Inductive coupling - wireless charging

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rui_alm

Joined Dec 8, 2017
2
Hi, im doing this Wireless Power transfer project and I need some help. Im trying to charge a phone using inductive coupling. The problem im facing is generating the AC square wave with enough power to acutally induce something. I've come up with a MOSFET that makes a square wave with 19V peak (0V-19V) and a push pull to sink and source current. On the simulation it works fine, as the square wave actually loses it's DC component when it's induced on the second coil. Both coils are 30uH.
I tried this circuit but the push pull output on open-circuit, was really low (around 1V peak) with distortion.
My question is: can you actually use a square wave with DC component to induce voltage on another coil? Because I'm trying to avoid generating a real AC wave since I've tried that without sucess
 

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Janis59

Joined Aug 21, 2017
1,482
Meander form means ONLY that actually You have deal with 1/7 of 7th harmonic + 1/5 of 5th harmonic + 1/3 of third harmonic. Nothing else more sophisticated. And knowing that any decent construction use a resonance in receiving coil, then You simply shall loss the harmonics but still have a basic 1 "harmonic" if I may so call the basic signal. As the form factor of meander in the terms of sinusoide is 1,11, it means You shall loss (more exact will not harvest) the 11% of radiated power. I think it is good contract between clearly simpler schematics and rather small surplus losses.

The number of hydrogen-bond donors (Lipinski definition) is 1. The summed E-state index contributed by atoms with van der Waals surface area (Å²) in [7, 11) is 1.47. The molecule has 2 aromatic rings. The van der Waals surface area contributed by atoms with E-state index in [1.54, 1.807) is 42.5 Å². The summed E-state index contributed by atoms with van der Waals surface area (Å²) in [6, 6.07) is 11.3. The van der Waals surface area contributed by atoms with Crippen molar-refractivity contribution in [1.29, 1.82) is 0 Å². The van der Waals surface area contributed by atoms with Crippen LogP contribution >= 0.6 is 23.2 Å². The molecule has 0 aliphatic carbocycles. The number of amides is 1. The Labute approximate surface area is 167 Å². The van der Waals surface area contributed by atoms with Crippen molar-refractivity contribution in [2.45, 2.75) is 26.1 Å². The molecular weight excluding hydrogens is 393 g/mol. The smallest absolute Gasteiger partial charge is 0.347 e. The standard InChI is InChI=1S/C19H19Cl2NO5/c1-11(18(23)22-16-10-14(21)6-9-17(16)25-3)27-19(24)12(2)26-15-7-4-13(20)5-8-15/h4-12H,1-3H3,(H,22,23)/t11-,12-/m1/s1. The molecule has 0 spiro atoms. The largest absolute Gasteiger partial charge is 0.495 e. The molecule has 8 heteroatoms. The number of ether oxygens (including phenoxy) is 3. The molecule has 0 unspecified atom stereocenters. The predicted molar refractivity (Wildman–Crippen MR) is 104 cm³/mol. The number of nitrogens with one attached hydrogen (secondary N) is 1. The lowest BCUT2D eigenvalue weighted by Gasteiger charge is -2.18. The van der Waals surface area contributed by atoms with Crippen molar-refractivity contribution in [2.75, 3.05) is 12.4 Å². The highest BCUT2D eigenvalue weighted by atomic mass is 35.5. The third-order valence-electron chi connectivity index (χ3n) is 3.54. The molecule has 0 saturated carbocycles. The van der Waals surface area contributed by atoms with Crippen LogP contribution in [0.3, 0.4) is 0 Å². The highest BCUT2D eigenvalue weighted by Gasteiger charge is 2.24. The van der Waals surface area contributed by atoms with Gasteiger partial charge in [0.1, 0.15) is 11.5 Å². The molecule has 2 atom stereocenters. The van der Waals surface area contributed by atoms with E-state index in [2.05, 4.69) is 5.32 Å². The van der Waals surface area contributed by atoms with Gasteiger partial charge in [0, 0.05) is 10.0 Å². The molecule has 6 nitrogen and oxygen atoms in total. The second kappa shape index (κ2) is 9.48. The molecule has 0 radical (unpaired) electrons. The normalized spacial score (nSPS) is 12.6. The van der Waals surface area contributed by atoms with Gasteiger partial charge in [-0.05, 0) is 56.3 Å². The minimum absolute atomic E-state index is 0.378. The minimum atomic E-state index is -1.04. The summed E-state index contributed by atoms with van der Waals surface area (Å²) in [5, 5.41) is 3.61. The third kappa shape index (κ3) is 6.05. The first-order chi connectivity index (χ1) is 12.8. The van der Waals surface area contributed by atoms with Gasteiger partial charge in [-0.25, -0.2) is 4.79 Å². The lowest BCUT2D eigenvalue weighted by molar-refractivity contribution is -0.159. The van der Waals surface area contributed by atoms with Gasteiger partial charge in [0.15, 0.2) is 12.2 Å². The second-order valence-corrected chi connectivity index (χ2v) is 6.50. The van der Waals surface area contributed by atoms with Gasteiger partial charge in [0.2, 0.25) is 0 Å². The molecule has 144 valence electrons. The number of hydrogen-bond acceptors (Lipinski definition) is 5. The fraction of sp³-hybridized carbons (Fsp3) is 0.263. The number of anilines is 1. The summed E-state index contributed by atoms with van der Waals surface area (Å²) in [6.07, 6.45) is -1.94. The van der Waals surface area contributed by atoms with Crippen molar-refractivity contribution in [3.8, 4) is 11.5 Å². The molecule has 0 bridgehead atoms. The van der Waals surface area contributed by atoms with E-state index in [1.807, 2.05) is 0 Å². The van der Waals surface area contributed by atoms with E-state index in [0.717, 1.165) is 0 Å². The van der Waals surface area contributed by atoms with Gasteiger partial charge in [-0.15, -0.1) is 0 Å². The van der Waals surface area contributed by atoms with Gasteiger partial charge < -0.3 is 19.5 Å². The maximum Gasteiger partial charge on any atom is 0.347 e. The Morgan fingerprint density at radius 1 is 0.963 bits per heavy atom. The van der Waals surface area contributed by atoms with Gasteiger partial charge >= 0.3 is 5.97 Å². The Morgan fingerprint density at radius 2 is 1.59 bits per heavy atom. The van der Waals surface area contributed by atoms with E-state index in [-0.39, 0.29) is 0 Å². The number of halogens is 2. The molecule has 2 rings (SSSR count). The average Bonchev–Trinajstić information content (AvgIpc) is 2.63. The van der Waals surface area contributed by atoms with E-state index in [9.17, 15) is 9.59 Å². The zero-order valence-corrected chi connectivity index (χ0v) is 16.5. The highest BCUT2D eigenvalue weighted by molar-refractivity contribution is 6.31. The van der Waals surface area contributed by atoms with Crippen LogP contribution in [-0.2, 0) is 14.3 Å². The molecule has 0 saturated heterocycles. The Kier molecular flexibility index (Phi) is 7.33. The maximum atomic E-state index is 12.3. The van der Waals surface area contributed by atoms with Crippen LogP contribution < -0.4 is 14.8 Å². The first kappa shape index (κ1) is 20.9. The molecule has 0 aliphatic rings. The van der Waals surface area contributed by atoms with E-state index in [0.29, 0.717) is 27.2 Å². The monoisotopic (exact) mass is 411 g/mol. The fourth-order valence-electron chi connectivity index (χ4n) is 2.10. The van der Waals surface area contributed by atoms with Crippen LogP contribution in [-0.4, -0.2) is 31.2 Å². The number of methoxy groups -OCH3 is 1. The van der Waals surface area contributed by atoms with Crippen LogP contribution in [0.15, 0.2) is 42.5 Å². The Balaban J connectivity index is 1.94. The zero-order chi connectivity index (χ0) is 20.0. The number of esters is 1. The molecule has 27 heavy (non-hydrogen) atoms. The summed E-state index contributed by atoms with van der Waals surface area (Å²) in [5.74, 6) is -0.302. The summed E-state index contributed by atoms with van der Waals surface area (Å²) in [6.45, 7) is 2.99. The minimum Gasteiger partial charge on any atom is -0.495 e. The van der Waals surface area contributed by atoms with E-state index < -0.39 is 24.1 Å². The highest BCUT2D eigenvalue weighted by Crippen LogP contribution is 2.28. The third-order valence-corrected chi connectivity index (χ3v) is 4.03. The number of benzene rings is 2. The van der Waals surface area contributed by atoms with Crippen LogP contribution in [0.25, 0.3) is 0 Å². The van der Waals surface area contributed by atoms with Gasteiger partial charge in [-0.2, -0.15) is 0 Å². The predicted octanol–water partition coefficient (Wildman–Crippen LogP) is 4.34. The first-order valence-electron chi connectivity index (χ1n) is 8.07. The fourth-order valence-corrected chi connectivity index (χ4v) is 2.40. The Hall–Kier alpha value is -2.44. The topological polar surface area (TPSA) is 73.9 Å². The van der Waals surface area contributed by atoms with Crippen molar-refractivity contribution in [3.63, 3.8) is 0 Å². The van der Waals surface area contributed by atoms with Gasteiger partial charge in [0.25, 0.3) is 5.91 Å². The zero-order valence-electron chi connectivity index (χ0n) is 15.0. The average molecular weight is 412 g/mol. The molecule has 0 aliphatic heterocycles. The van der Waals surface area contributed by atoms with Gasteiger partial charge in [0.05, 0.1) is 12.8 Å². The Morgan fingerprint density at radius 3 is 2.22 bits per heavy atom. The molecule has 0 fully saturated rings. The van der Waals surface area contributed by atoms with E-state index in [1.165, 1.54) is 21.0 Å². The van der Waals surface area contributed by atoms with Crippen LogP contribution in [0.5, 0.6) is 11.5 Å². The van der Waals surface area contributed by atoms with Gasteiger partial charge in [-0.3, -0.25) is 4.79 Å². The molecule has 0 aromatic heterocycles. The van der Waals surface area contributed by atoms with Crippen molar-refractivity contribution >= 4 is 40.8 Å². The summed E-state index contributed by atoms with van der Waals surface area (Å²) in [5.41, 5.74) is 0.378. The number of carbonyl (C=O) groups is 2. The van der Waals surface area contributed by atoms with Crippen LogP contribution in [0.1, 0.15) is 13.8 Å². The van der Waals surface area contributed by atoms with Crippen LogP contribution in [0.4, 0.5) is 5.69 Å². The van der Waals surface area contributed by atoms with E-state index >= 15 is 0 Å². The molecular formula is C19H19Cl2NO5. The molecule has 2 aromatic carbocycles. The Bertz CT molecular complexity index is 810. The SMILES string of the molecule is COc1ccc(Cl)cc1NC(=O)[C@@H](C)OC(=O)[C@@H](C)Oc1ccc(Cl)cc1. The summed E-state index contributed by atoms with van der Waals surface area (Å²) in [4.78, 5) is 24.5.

Danko

Joined Nov 22, 2017
1,444
My question is: can you actually use a square wave with DC component to induce voltage on another coil? Because I'm trying to avoid generating a real AC wave since I've tried that without sucess
Try this circuit. Here is square collector current in transistors.
Select value of capacitor C4 for maximal efficiency.
Wireless.png
EDIT:
Janis in post #2 calculated: "You shall loss (more exact will not harvest) the 11% of radiated power." It means that 11% of radiated energy creates wide spectrum of EMI, which affects on various electronic devices. This is very bad.
In circuit above in resonant tank L2,C1 we have 300kHz sine with amplitude 31V (peak-peak) at power supply voltage 5V. Transistors operate in ON/OFF mode with minimal losses.

Wireless_sine.png
 
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